12. tsquini

    tsquini Minister of Fire

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    I use a wheelbarrow to bring the wood to the back door. Then I transfer it to a firewood box on casters.
    I then roll it to the stove.

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  13. Dune

    Dune Minister of Fire

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    Wheelbarrow, up a ramp and right through the slider to the indoor would rack.
  14. My Oslo heats my home

    My Oslo heats my home Minister of Fire

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    Dune, your trip has got to be one of the best and easiest setups. I just put a visual in my head of a wheelbarrow going across the dining room floor. Ha!
  15. Dune

    Dune Minister of Fire

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    For some reason my wife has never had issue with the wheelbarrow in the house.
  16. Deron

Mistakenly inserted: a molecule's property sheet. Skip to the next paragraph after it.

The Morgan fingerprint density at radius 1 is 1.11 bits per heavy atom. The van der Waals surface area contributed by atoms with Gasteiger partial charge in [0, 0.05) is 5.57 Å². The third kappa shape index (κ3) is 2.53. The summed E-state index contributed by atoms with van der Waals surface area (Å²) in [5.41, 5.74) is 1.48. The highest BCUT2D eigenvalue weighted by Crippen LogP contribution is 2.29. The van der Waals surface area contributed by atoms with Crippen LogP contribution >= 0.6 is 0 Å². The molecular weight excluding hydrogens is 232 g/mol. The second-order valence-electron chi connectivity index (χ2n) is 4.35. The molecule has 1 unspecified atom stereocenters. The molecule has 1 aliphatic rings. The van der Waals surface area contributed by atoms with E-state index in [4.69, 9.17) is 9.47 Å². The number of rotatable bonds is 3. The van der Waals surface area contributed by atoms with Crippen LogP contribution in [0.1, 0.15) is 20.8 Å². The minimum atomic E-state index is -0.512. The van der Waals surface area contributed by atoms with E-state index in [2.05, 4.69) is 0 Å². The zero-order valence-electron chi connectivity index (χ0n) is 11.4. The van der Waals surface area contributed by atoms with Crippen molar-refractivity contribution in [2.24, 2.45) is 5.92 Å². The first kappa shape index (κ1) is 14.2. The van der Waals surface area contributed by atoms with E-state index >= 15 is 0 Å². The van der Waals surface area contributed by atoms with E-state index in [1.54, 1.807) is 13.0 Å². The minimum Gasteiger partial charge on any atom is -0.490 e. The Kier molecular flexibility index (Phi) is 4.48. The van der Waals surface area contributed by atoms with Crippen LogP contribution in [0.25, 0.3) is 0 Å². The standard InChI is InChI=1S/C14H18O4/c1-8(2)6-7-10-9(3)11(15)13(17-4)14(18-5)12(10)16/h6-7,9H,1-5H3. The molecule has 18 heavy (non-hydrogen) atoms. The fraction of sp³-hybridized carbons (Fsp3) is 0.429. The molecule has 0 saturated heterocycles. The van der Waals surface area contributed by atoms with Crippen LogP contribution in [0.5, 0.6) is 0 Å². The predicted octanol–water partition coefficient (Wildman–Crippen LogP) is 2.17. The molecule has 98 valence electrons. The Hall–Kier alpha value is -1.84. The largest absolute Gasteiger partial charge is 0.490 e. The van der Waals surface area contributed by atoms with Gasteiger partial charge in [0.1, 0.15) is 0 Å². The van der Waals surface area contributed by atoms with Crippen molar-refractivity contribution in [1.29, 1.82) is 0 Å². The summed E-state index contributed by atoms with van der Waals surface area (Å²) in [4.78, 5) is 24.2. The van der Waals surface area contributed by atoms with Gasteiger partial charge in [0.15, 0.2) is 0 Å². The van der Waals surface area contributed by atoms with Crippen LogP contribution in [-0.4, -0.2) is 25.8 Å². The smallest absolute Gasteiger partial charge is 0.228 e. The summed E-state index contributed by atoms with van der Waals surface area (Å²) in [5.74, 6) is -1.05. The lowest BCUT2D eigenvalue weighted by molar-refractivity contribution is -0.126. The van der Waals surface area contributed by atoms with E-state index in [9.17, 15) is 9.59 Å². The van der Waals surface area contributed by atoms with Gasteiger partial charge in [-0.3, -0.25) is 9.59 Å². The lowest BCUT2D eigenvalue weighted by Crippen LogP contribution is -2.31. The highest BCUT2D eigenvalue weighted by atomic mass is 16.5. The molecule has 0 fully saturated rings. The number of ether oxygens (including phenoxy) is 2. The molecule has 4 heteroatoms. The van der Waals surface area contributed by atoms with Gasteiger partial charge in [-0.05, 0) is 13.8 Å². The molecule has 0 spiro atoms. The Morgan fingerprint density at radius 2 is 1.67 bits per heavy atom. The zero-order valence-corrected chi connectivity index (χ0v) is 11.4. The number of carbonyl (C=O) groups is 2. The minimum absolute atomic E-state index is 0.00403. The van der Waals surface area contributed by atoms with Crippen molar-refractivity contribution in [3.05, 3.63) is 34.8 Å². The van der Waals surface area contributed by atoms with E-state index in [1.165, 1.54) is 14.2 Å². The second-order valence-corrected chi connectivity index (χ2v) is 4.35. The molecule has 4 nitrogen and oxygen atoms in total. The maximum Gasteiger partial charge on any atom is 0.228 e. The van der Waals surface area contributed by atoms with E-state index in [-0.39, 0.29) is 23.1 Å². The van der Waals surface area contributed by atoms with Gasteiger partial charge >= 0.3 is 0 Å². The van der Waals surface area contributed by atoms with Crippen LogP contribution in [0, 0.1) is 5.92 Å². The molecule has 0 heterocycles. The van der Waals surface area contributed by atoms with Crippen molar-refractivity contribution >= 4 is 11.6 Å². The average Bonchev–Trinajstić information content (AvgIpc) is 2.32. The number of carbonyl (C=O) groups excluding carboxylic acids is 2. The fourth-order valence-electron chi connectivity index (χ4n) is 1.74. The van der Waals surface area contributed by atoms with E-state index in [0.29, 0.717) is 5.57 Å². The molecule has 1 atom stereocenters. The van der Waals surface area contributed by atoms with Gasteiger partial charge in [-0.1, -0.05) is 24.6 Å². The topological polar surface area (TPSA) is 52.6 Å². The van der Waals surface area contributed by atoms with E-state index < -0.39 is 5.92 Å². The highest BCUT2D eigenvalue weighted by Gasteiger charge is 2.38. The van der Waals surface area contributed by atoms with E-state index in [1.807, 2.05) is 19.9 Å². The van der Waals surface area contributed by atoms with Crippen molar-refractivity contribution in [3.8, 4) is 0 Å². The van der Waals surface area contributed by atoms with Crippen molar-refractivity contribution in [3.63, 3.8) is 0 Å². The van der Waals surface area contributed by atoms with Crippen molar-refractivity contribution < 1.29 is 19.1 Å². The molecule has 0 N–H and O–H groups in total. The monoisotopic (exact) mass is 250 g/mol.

Deron Member

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    Northern Kentucky
    I'm lucky in that I have a good sized covered porch just outside our family room door.
    Easily room enough for 3+ cords while taking up only half of our porch.

    For me, I just open my back door and walk 3 feet to my pile with a canvas log carrier
    two or three times a day.
  17. ruserious2008

    ruserious2008 Member

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    NH
    We pass wood thru a sliding window. Last year I brought it from the wood pile to the window using a wheelbarrow and my wife would have a plastic laundry basket that I would put the wood in and she would then carry it to the stove area. This year there's a wood shed about 6 ft from that window I expect I'll just carry them from the wood shed to the window and laundry basket.